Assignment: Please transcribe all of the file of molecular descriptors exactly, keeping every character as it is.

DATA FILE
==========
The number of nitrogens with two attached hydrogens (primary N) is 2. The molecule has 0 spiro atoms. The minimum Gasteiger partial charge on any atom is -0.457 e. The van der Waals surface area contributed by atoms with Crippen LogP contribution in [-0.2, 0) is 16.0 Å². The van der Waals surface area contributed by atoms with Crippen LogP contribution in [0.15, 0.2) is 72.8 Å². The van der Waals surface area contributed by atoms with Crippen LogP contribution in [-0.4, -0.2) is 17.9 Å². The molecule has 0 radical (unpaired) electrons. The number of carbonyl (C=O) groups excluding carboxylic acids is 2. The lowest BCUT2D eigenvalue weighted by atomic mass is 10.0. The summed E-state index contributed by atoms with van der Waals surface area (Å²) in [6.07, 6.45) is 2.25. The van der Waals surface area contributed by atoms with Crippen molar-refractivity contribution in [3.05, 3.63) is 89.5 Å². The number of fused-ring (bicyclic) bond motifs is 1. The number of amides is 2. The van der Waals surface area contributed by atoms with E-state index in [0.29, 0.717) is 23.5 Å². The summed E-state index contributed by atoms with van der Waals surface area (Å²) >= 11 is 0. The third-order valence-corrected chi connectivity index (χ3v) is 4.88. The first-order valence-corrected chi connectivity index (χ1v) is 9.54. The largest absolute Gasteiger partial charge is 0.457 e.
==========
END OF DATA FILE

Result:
The number of nitrogens with two attached hydrogens (primary N) is 2. The molecule has 0 spiro atoms. The minimum Gasteiger partial charge on any atom is -0.457 e. The van der Waals surface area contributed by atoms with Crippen LogP contribution in [-0.2, 0) is 16.0 Å². The van der Waals surface area contributed by atoms with Crippen LogP contribution in [0.15, 0.2) is 72.8 Å². The van der Waals surface area contributed by atoms with Crippen LogP contribution in [-0.4, -0.2) is 17.9 Å². The molecule has 0 radical (unpaired) electrons. The number of carbonyl (C=O) groups excluding carboxylic acids is 2. The lowest BCUT2D eigenvalue weighted by atomic mass is 10.0. The summed E-state index contributed by atoms with van der Waals surface area (Å²) in [6.07, 6.45) is 2.25. The van der Waals surface area contributed by atoms with Crippen molar-refractivity contribution in [3.05, 3.63) is 89.5 Å². The number of fused-ring (bicyclic) bond motifs is 1. The number of amides is 2. The van der Waals surface area contributed by atoms with E-state index in [0.29, 0.717) is 23.5 Å². The summed E-state index contributed by atoms with van der Waals surface area (Å²) >= 11 is 0. The third-order valence-corrected chi connectivity index (χ3v) is 4.88. The first-order valence-corrected chi connectivity index (χ1v) is 9.54. The largest absolute Gasteiger partial charge is 0.457 e.